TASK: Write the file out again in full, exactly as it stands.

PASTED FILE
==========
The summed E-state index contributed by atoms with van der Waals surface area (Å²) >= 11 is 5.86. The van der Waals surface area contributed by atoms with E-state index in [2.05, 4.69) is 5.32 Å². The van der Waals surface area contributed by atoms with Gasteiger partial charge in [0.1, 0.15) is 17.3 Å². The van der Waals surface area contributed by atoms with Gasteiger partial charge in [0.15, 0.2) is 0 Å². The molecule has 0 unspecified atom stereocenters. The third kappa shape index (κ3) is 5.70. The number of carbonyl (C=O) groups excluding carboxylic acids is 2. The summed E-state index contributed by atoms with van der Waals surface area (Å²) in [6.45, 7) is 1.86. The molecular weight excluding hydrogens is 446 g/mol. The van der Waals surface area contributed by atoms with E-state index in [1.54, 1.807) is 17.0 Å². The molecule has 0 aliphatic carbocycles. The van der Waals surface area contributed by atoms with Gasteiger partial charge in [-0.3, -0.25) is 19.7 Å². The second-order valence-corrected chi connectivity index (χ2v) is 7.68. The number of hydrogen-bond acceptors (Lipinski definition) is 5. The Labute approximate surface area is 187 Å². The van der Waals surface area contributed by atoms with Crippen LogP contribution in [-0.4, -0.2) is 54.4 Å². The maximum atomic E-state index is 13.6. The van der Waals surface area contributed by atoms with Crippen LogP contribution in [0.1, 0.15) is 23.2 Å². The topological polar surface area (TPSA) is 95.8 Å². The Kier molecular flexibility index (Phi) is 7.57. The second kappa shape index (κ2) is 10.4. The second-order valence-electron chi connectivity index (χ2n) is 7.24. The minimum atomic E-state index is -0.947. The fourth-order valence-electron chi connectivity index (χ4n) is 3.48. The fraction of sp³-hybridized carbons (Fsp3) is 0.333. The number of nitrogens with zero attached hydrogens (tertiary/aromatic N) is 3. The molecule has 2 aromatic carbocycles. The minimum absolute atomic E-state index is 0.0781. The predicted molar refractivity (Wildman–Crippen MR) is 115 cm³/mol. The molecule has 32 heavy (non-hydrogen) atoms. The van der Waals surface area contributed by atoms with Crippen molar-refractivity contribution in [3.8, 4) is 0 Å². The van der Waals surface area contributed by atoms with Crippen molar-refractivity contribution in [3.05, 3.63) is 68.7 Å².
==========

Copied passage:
The summed E-state index contributed by atoms with van der Waals surface area (Å²) >= 11 is 5.86. The van der Waals surface area contributed by atoms with E-state index in [2.05, 4.69) is 5.32 Å². The van der Waals surface area contributed by atoms with Gasteiger partial charge in [0.1, 0.15) is 17.3 Å². The van der Waals surface area contributed by atoms with Gasteiger partial charge in [0.15, 0.2) is 0 Å². The molecule has 0 unspecified atom stereocenters. The third kappa shape index (κ3) is 5.70. The number of carbonyl (C=O) groups excluding carboxylic acids is 2. The summed E-state index contributed by atoms with van der Waals surface area (Å²) in [6.45, 7) is 1.86. The molecular weight excluding hydrogens is 446 g/mol. The van der Waals surface area contributed by atoms with E-state index in [1.54, 1.807) is 17.0 Å². The molecule has 0 aliphatic carbocycles. The van der Waals surface area contributed by atoms with Gasteiger partial charge in [-0.3, -0.25) is 19.7 Å². The second-order valence-corrected chi connectivity index (χ2v) is 7.68. The number of hydrogen-bond acceptors (Lipinski definition) is 5. The Labute approximate surface area is 187 Å². The van der Waals surface area contributed by atoms with Crippen LogP contribution in [-0.4, -0.2) is 54.4 Å². The maximum atomic E-state index is 13.6. The van der Waals surface area contributed by atoms with Crippen LogP contribution in [0.1, 0.15) is 23.2 Å². The topological polar surface area (TPSA) is 95.8 Å². The Kier molecular flexibility index (Phi) is 7.57. The second kappa shape index (κ2) is 10.4. The second-order valence-electron chi connectivity index (χ2n) is 7.24. The minimum atomic E-state index is -0.947. The fourth-order valence-electron chi connectivity index (χ4n) is 3.48. The fraction of sp³-hybridized carbons (Fsp3) is 0.333. The number of nitrogens with zero attached hydrogens (tertiary/aromatic N) is 3. The molecule has 2 aromatic carbocycles. The minimum absolute atomic E-state index is 0.0781. The predicted molar refractivity (Wildman–Crippen MR) is 115 cm³/mol. The molecule has 32 heavy (non-hydrogen) atoms. The van der Waals surface area contributed by atoms with Crippen molar-refractivity contribution in [3.8, 4) is 0 Å². The van der Waals surface area contributed by atoms with Crippen molar-refractivity contribution in [3.05, 3.63) is 68.7 Å².